ISAs (Individual Savings Account) are one of the most popular kinds of savings accounts in the UK. Two years ago, when ISAs celebrated their 15th birthday, 24.4 million Brits held an ISA, accounting for almost 50 per cent of the adult population. At the time, total market value of ISA holdings stood at £443 billion. Starting out on the savings and investment ladder, for many the ISA is the next step after they’ve set up a bank deposit account for savings and investments.

Background

Mr and Mrs X were a retired, wealthy couple, aged 76 and 78.  They have one grown up daughter, Miss X who is not dependent on Mr and Mrs X but helps organise their finances. Unfortunately, Mr X had recently suffered a stroke which meant he would need ongoing care. Their income was mainly derived from rental properties and pension and totalled £100,000 per annum. Capital assets of approx. £15 million were spread across various businesses, farmland, properties and investments. Their main property consisted of a family estate and farm

Mr X’s illness had focused the family’s mind on the future, in particular ensuring the best possible care for Mr X and passing on their wealth to future generations.

Introduction

ABC Limited was incorporated in 1995 and Jim became a director and shareholder of the company in 1998.  In 2009 Jim became the largest shareholder in what was by then a PLC and by 2012 he was the majority shareholder.

ABC Limited became an audit client of Mazars in 2010 and Jim was subsequently introduced to Mazars Financial Planning in 2011.  At that stage Jim was principally concerned with looking at tax efficient profit extraction from the company as, in the years leading up to 2011, Jim and his business partner, Bob, had been remunerated principally through the funding of Employee Benefit Trusts (EBT).  Mazars’ Partners Ian Wrightson and Ian Archibald advised Jim and Bob to move away from the aggressive tax planning strategy involving the use of EBTs and instead consider a remuneration package built around salary, dividend, employee benefits and the use of approved tax planning vehicles.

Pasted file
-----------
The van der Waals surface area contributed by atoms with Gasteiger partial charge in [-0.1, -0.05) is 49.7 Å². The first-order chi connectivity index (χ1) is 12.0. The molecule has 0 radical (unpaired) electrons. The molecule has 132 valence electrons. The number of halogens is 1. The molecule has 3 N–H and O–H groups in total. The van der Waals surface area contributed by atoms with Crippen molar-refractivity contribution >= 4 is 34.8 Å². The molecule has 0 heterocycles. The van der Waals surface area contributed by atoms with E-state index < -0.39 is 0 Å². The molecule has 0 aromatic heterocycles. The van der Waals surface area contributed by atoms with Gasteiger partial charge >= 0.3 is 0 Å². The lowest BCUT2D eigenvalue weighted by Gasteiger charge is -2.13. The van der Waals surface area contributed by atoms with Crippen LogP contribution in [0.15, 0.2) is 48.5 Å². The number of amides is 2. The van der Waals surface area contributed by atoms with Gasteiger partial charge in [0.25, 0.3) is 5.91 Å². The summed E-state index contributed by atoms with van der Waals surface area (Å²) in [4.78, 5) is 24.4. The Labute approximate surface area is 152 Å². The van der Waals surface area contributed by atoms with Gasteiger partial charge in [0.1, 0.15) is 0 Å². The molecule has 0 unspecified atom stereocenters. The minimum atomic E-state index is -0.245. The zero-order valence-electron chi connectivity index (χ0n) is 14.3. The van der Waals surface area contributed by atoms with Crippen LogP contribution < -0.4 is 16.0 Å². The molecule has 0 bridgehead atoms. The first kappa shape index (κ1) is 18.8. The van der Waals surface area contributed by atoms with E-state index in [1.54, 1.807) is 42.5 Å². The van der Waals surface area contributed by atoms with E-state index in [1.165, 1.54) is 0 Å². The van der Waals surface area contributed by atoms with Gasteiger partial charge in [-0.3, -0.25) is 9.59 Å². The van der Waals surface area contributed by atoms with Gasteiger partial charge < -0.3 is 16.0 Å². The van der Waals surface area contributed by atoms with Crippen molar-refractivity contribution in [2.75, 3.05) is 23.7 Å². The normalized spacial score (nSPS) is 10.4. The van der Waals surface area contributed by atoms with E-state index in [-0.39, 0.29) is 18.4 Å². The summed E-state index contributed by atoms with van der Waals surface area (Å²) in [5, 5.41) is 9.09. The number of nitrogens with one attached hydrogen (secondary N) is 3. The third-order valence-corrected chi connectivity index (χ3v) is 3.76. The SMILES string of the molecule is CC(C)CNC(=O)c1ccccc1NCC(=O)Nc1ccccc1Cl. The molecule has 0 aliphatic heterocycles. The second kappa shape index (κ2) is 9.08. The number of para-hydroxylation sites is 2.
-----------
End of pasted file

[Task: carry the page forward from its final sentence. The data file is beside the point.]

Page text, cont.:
Background

Stuart and Pamela are married and in their late 70s with independent, grown up children and several grandchildren and great grandchildren. They are both retired and are generally in good health, although Stuart has had health issues in the past.  Their only income was their State Pension and they had no other savings or investments. They lived in a council house.

They had lived a relatively simple and quiet life until they received an unexpected windfall of £2.5 million, which has completely transformed their lives. They came to Mazars Financial Planning via a referral from Mazars’ private client tax team.

Mr and Mrs Client (55 and 56) wished to retire now rather than later but were unsure about the impact this could have on their quality of life and retirement future.

When Matthew (57) recovered from a serious illness, he knew it was time to understand his financial options and how best he could manage them should he have to retire.

John (48) was prompted to see a Financial Planner because he couldn’t be sure the policies he’d invested into would pay out what he needed to retire comfortably.

Retired couple Michael, aged 76, and Margaret, 74 from Dorset approached Justin King of MFP Wealth Management because they were worried about the shortfall in their income.